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Saddam vs. the World: Your Ultimate Guide to the First Gulf War

April 14, 2019 Topic: Security Region: Middle East Blog Brand: The Buzz Tags: MilitaryTechnologyWeaponsWarIraq

Saddam vs. the World: Your Ultimate Guide to the First Gulf War

Everything in one article.

On August 2, 1990, the Iraqi army invaded Kuwait with the aim of annexing the country. Within a week, U.S. forces began arriving in Saudi Arabia. Having received the support of the United Nations, the United States formed a coalition of 34 nations to liberate Kuwait. Operation Desert Storm began on January 16, 1991, and achieved its goal in less than two months.

I. Invasion & Troop Deployment

July 15, 1990 – Having drained his country’s finances in a protracted eight-year war against Iran, Iraqi ruler Saddam Hussein decided to conquer the rich neighboring country of Kuwait. Saddam claims Kuwait is stealing oil from Iraq’s Rumaylah oil field on the two countries’ border. His first overt move is to order his elite Republican Guard units to the border of Kuwait to intimidate the Kuwaitis.

August 2 – After misleading Arab and western nations into believing he has no real intention to invade Kuwait, Saddam invades Kuwait with an army of 100,000 men and 200 tanks. The Kuwaiti royal family takes refuge in Saudi Arabia. The United Nations condemns the invasion through U.N. Security Council Resolution (UNSCR) 660.

August 7 – The United States sends advance elements of what will become a large U.S. military force to Saudi Arabia. Ultimately, the U.S.-led coalition will field 670,000 troops, of which 425,000 are from the United States.

II. Operation Desert Storm

November 29 – UNSCR 678 sets January 15, 1991, as the date that Iraq must withdraw from Kuwait or face armed expulsion by the U.S.-led coalition, which has the support of the United Nations.

January 16, 1991 – Operation Desert Storm begins with a massive air campaign against Iraqi infrastructure and military forces. Over a 38-day period, the coalition flies more than 110,000 sorties against Iraq. The air campaign, which includes B-52 bombing runs, is designed to disrupt Iraqi communications, degrade its military forces, and break the morale of its soldiers.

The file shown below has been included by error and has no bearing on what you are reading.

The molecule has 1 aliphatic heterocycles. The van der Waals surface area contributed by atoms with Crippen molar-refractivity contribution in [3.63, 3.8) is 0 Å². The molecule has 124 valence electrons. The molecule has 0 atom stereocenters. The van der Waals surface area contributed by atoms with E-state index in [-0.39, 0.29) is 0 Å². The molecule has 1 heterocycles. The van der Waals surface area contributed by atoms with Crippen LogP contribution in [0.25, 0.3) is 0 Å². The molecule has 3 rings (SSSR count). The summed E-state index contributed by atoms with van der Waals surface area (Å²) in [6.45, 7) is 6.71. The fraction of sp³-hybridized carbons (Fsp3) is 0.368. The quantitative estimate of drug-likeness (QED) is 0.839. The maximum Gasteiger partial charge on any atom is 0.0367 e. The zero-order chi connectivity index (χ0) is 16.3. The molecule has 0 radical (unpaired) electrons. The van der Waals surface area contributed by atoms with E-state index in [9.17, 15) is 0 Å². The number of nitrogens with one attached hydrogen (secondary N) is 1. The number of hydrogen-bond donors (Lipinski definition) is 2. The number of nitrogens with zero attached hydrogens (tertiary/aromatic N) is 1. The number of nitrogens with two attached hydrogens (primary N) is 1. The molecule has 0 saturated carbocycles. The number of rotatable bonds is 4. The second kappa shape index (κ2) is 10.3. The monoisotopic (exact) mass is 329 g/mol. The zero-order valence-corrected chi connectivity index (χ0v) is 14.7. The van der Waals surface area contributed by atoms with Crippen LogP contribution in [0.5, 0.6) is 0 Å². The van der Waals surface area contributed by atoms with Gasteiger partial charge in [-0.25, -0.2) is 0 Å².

January 18 – Saddam sends SCUD missiles to strike Israeli targets in a vain attempt to widen the war and dissuade Muslim nations from supporting the coalition.

 

III. Entering Iraq

January 29 – February 1. Saddam sends two mechanized divisions and one armored division to capture the northeastern Saudi Arabian town of Khafji on the Persian Gulf. With coalition air support, Saudi Arabian and Qatarian ground units repulse the Iraqis in the Battle of Khafji.

 

February 24 – The coalition’s ground campaign begins. The coalition feints at coastal Kuwait threatening a Marine amphibious landing, but the main attack is inland against Saddam’s forces in Kuwait and Iraq. British SAS troops are the first to enter Iraq. U.S. M270 multiple rocket launchers shower Iraqi positions while bulldozers tear gaps in the sand walls along the border between Saudi Arabia and Kuwait for coalition tanks to advance.

February 25 – An Iraqi SCUD missile hits the U.S. barracks at Dhahran, Saudi Arabia, killing 28 U.S. troops and wounding nearly 100.

IV. Withdrawal & the Cease-Fire

February 26 – Saddam orders his troops to begin withdrawing from Kuwait. Before they withdraw, the Iraqis set fire to 700 Kuwaiti oil wells. Panic sets in when the Iraqis realize they are going to be attacked as they try to leave Kuwait.

February 27 – The U.S. 1st Armored Division attacks the Medina Division of the Republican Guard in a place known as the Medina Ridge in northern Kuwait where the Iraqi T-72 tanks laid an ambush. The 1st Armored Division detected the ambush and its M-1 Abrams engaged the T-72s at a distance destroying them with the assistance of artillery and air strikes. Coalition air strikes pummel columns of Iraqi soldiers attempting to flee Kuwait. Meanwhile, U.S. Marines and Joint Forces Command East (a pan-Arab unit) liberate Kuwait.

February 28 – The U.S.-led coalition negotiates a cease-fire. Western leaders decide not to overthrow Saddam on the grounds it would destabilize the region. However, this leaves Shia Muslims and Kurds that rose up against Saddam open to persecution once the coalition withdraws.

Originally Published April 10, 2019.

This article originally appeared on the Warfare History Network.

Image: Wikimedia Commons